In an EV world, Europe’s automakers are even more reliant on China

Vroom for growth?
Vroom for growth?
Image: Reuters/Florence Lo
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Three major German carmakers have separately made announcements this month that underscore just how important China is to their electric vehicle ambitions.

Mercedes-Benz has just kicked off production of its all-electric EQE model at its factory in Beijing. Soon after, BMW officially opened a new factory in the northeastern city of Shenyang. Days after that, Audi broke ground on a new manufacturing plant in the northeastern city of Changchun.

The companies’ back-to-back announcements caught the attention of Chinese media. “The three major German luxury car makers…simultaneously held a new factory production or groundbreaking ceremony in China, something that has not happened in the past decade or so,” noted the Economic Observer (link in Chinese), a business newspaper.

Chinese state media outlet Xinhua calls European carmakers’ continued investments in China a “show [of] confidence” in the country’s pandemic control and economic development.

But more than anything, the recent developments show the degree to which the European auto companies see China as indispensable to their plans to be major EV players.

Mercedes-Benz, for instance, plans to be all-electric by 2030. Audi will end production of internal combustion engine cars by 2026. And BMW expects sales to be 50% EVs by the end of this decade.

To achieve those goals, they will need a lot of minerals, capacity to process those minerals, and batteries. Setting up production in China, which dominates the EV supply chain, places the carmakers in proximity to all those inputs.

Of course, it also means significant dependence on a country with which Europe’s relations are increasingly strained.

Volkswagen, Audi’s parent company, illustrates the risks of relying on authoritarian states. The group relies on China for at least half its annual net profits, according to the Financial Times. And it has consistently defended its operations in Xinjiang, where China is accused of carrying out human rights abuses on a massive scale.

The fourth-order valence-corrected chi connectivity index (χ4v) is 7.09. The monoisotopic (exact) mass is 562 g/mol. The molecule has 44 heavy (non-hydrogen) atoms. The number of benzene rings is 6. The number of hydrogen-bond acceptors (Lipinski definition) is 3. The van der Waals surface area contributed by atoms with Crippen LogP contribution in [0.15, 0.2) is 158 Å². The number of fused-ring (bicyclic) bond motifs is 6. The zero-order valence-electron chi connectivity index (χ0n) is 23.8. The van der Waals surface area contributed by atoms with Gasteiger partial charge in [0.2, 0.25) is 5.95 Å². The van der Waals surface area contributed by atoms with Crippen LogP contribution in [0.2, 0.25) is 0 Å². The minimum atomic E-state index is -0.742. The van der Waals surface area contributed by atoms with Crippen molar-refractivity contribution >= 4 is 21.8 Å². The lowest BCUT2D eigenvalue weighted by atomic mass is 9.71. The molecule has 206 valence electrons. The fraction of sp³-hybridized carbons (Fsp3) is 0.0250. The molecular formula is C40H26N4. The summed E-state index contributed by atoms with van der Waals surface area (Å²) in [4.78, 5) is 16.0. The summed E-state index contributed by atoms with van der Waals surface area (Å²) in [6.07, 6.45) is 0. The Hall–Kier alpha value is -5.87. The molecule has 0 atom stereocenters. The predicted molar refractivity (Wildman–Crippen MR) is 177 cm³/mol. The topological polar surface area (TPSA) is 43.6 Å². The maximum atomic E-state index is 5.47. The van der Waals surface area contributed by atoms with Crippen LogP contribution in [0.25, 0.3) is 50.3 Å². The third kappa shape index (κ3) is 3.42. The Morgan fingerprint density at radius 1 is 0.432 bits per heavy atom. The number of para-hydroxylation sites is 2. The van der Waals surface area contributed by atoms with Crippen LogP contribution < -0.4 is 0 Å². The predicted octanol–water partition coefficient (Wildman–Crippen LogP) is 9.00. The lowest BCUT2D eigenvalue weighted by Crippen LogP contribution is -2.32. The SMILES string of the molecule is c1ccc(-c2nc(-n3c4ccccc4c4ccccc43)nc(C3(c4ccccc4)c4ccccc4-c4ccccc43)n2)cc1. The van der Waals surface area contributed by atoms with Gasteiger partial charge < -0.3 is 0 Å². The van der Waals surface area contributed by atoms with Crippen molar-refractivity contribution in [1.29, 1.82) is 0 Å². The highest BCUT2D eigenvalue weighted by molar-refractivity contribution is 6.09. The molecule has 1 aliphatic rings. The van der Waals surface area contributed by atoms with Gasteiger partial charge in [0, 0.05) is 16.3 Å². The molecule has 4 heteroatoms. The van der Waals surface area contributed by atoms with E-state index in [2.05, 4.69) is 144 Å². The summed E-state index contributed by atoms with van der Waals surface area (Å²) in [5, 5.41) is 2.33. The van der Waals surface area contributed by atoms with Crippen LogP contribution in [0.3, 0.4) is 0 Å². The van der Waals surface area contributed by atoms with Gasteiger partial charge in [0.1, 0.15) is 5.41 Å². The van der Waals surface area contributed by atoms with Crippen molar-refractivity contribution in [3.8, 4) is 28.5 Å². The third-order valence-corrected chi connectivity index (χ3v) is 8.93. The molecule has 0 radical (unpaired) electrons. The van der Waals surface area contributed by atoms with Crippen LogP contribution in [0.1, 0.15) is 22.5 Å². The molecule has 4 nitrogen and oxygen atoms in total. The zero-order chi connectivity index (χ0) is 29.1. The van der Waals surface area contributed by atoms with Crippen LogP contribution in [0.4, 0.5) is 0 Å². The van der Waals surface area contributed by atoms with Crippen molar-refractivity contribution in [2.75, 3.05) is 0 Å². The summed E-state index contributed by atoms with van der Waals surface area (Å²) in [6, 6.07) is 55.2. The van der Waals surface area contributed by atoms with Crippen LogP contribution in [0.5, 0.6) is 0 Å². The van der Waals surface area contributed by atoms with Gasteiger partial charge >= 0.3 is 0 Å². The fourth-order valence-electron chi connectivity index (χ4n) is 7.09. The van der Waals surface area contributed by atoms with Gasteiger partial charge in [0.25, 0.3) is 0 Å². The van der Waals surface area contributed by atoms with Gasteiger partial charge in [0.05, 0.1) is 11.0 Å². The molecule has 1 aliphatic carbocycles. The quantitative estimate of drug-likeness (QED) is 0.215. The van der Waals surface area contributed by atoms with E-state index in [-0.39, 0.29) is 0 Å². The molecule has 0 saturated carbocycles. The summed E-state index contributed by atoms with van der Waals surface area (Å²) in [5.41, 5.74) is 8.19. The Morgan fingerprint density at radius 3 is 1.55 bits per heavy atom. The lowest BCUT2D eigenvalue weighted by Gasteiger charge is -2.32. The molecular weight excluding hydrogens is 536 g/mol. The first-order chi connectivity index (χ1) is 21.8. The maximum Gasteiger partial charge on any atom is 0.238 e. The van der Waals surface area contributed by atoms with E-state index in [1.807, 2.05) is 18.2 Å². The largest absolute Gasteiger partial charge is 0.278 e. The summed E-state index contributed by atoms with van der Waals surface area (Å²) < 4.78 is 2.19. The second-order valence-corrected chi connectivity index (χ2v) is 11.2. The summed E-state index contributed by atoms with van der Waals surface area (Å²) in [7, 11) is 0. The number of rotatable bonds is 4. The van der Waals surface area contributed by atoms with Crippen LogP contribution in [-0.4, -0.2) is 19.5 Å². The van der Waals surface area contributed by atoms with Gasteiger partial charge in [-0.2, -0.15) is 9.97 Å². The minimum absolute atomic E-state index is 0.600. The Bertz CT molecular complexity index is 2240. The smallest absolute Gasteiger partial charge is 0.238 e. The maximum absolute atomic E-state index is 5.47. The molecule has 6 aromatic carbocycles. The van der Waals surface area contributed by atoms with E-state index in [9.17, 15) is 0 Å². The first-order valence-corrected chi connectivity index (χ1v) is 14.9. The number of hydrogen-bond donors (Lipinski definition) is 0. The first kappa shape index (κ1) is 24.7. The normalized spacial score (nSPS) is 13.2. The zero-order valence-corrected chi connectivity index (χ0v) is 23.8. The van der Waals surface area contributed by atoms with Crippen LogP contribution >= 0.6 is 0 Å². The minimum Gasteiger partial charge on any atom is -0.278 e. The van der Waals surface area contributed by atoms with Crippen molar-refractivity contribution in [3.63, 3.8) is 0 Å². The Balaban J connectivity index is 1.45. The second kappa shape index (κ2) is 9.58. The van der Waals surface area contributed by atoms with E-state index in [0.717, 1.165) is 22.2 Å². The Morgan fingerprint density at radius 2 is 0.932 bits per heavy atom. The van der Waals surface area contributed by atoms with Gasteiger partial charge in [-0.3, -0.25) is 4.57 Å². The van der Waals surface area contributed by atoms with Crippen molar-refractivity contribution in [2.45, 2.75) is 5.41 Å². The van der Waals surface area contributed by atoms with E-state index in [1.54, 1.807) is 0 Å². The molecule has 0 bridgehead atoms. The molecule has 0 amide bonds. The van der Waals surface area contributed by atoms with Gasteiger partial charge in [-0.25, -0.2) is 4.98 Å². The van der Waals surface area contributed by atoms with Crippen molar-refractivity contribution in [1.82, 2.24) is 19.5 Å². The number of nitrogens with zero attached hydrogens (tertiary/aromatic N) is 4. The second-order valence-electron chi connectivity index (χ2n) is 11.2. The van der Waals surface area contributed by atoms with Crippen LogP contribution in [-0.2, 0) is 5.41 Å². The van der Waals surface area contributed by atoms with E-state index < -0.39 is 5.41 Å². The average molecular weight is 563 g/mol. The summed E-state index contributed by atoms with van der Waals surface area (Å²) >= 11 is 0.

That’s now an increasingly difficult position for Volkswagen. In May, the German government denied the group investment guarantees for projects in China over human rights concerns. Earlier this month, Germany’s largest trade union questioned the company’s continued presence in Xinjiang. A major shareholder has also called on the firm to scrutinize the human rights abuse allegations.

Despite European automakers’ recent announcements, the tide may well be slowly turning against businesses’ heavy dependence on China.

“It’s a bellwether for a bigger change that’s coming,” says Gregor Sebastian, an analyst at the German think tank Mercator Institute for China Studies (MERICS), referring to the rejection of investment guarantees for Volkswagen. “This automatism that what is good for [German businesses] abroad is good for Germany at home—I think that’s gone.”

Meanwhile, disruptions from China’s zero-covid policies are forcing firms to reconsider their operations there. A recent survey by the European Chamber of Commerce showed that nearly one in four European firms are considering shifting out of China (pdf, p.12).

But for now, money talks. And for Germany’s carmaking trio, there’s a lot of money still to be made in China.